istry, violation of the privileges of the House by giving him a hearing from time to time. They persevered so long and furiously that they lost all strength, and were left in a very small minority. The clause permitting this liberty passed." The only result of this debate was to change the words "digest and report" to "digest and prepare.'

Everybody knows that, notwithstanding this provision, looking to direct communication between Congress and the Treasury, no Secretary of the Treasury has ever reported to Congress in person. Many persons suppose that jealousy of the powers of the Department caused the provision to be a dead letter from the beginning. What are the ascertainable facts about the matter? The House of Representatives, shortly before the adjournment of its first session, passed a resolution that the Secretary of the Treasury be directed to prepare a plan for the support of the public credit, and report the same at its next meeting. At the opening of the. second session, the Speaker communicated a letter announcing that the Secretary of the Treasury was ready. Gerry, of Massachusetts, moved that the report be submitted in writing; but of the five members recorded as taking part in the debate, Clymer, of Pennsylvania, was the only one who expressed doubts as to the propriety of oral communication from so great an officer. Fisher Ames, the consistent friend of the Executive, thought that this particular report ought to be in writing; because the more permanent form was more likely to insure the responsibility of the Secretary, while at the same time it would be less liable to be misunderstood. This latter point was elaborated by Gerry in a closing speech. In a plan for supporting public credit, might be comprehended every species of finance. Could the human mind retain with any degree of precision objects so extensive and multifarious upon a mere oral communication? These considerations alone ought to be sufficient to induce gentlemen to agree to this proposition of making the report in writing. With this it was decided that the first of Hamilton's great reports should be submitted in writing.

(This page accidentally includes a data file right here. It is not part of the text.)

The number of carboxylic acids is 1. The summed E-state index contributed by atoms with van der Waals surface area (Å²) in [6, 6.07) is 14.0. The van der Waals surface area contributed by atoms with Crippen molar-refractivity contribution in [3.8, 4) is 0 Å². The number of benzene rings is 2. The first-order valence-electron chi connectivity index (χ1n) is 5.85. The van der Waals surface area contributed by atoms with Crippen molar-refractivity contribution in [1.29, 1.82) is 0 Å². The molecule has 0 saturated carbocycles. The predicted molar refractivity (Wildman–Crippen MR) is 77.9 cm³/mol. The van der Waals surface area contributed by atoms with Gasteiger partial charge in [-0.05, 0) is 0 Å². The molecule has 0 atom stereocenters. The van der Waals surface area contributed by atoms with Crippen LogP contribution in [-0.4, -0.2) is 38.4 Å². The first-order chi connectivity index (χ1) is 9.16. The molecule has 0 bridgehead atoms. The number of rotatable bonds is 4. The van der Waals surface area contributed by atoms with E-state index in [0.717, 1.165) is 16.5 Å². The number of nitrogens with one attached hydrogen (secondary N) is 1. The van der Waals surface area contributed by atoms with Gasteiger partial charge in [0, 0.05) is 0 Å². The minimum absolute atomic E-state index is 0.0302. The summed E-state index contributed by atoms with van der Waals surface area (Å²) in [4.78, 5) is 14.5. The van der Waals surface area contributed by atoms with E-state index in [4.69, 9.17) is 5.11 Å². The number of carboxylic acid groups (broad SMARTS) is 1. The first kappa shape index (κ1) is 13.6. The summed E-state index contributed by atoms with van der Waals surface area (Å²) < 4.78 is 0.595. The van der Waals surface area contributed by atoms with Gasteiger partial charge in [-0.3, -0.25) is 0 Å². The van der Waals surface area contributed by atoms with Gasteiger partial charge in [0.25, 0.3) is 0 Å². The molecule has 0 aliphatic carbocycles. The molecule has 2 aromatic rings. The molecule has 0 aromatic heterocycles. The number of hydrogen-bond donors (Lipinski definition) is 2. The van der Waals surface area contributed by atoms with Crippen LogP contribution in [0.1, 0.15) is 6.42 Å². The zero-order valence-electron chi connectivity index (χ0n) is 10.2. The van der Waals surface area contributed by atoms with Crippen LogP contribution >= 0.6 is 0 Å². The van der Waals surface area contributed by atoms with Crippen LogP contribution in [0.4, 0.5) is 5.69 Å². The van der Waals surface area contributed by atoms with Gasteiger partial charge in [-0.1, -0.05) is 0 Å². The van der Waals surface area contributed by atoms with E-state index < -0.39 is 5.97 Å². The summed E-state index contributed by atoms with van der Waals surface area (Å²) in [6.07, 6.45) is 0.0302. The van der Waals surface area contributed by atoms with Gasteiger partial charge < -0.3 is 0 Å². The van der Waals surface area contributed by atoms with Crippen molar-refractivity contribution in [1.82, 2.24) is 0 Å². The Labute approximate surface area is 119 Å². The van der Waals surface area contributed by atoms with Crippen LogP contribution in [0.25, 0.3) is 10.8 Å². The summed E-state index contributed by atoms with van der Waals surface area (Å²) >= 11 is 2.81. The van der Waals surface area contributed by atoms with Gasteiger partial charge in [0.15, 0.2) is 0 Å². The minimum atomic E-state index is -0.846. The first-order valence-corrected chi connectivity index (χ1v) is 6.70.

It seems, from the foregoing facts, that the First Congress did not directly face the question of personal communication with the heads of departments in any of its debates. But the Second one met it squarely in a series of discussions that occurred on November 13, 14, 19 and 20, 1792. Inasmuch as it was the action taken on this occasion that has settled the practice of the government on this point, down to the present time, it is surprising that these debates have received so little notice. On November 13, 1792, while the House of Representatives was investigating the defeat of St. Clair's Indian expedition, the following resolution was introduced: "That the Secretary of the Treasury and the Secretary of War be notified that this House intend, on Wednesday next, to take into consideration the report of the committee appointed to inquire into the causes of the failure of the late expedition under General St. Clair, to the end that they may attend the House and furnish such information as may be conducive to the due investigation of the matters stated in the said report." Eleven members spoke against the resolution, and six in favor of it; and the debate was renewed six days later, November 19, on a resolution to call upon the Secretary of the Treasury to report a plan for the reduction of the public debt, no suggestion that he should come to the House in person being included. In both debates, Madison figured as the leader of the opposition, saying that to summon the two Secretaries would introduce a precedent that would lead to perplexing and embarrassing consequences. Accordingly, he was decidedly in favor of written information. In his remarks against the resolution to call upon the Secretary of the Treasury for a plan to reduce the public debt, he set up a kind of defence for abandoning the role of chief supporter of the administration in the Lower House for that of leader of the opposition, by saying that in the infancy of the government it might be necessary to interpret the act establishing the Treasury Department with more latitude than was contemplated when it was passed but that he could see no necessity for it at present. The reason for Madison's